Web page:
film. Did I miss something
here? Or couldn't they afford two separate actors?
- Coolest Luxembourg Sequence Ever AWARD: Marius, poor, hungry, is reading on a
bench in the garden. He looks up, nothing special, people passing by, other
people on the bench across the way. He goes back to reading. He glances up,
and POW, there's these blue eyes looking back at him! Cosette turns away, a
small smile on her face, as she speaks to Valjean seated next to her. She
waits a moment, then looks back; Marius is still gawking at her. Suddenly
she is walking towards him, and he stands up to meet with her as this
operatic aria swells in the background. Their hands almost touch, and
instantly he's in a much better suit and she's in white, with orange flowers
in her hair, and they are arm in arm. Valjean watches them walk away,
unnoticed by them, and the music cuts abruptly and Cosette is sitting next
to Valjean and he says "let's go," but he has seen Marius looking
at her, and he knows. And you can just see it seething under
Valjean's surface that in that one tiny moment he has lost Cosette. Frickin'
- Most Matrushka Doll Plot Points AWARD: I've mentioned that there's flashbacks aplenty
in here. But during the flashback to Montreuil-sur-mer, Valjean flashes back
to a previous point where Javert attempts to resign in the wake of denouncing
him before the prefect. I'm pretty sure that having a flashback inside of a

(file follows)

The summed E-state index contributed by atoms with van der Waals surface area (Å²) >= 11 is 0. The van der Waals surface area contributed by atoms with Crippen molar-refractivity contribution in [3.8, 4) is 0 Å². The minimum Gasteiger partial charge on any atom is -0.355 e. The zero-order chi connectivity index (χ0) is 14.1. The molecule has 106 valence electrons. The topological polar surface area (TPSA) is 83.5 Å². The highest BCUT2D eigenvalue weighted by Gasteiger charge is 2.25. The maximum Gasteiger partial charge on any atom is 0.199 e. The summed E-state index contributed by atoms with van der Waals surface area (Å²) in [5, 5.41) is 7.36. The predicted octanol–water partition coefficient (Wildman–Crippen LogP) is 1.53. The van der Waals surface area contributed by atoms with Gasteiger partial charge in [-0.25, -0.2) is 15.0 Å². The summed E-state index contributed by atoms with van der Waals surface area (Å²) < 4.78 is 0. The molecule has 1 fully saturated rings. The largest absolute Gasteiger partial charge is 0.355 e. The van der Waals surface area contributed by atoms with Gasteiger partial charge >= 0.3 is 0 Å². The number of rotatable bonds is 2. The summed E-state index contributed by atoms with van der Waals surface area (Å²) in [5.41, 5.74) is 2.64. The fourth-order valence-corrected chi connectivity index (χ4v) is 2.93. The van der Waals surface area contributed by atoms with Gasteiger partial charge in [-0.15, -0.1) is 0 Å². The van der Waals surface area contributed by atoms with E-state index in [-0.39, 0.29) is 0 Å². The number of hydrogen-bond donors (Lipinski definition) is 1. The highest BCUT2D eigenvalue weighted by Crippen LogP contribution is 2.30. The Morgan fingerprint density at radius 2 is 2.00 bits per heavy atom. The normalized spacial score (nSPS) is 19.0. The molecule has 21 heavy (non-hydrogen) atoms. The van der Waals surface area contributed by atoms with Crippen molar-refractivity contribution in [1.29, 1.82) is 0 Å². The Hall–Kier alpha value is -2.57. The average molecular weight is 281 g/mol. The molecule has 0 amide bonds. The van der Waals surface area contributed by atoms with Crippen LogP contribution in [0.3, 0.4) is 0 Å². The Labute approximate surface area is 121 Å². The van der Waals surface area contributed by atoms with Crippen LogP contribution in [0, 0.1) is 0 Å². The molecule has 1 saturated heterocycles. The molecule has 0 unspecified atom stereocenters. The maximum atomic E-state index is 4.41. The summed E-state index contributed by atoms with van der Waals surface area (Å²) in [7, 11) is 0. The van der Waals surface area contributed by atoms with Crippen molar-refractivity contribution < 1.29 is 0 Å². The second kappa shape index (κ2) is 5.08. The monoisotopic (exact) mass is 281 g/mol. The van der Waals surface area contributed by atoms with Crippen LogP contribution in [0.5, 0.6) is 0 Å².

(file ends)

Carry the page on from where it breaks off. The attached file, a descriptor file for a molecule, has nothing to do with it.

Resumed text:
flashback incurs a fifteen yard penalty with a loss of down.
- Cheapest And Most Obvious Set-Doubling-As-Metaphor AWARD: Every time Valjean moves on
during the flashbacks, he goes up a large staircase. When he leaves the Bishop's
house in transition to Montreuil-sur-mer, he goes up a huge staircase. He
does the same on his way to Arras. When he gets Cosette, they
go up together. Yes, we get it, he's elevating himself bit by bit. Would it have
killed your budget to spring for some paint and plywood? (and heck, even Javert
goes up and up, before he takes an awesome plunge off the bridge... the best
- Runner-up, Cheapest And Most Obvious Set-Doubling-As-Metaphor AWARD: there's an
awful lot of façade images in here. The story starts with a montage of
Parisian architecture and a long-winded narration about what goes on behind
the façades, how the walls could speak of the history and soul of the
nation, and so on. And after the students died, again with the façades! And
yes, Valjean's façade as a respectable man... and so on... yep...
W H E R E T O F I N D T H I S V E R S I O N
This movie was available on video, French language only (no subtitles) but it
is no longer in print. As with so many other versions, try eBay.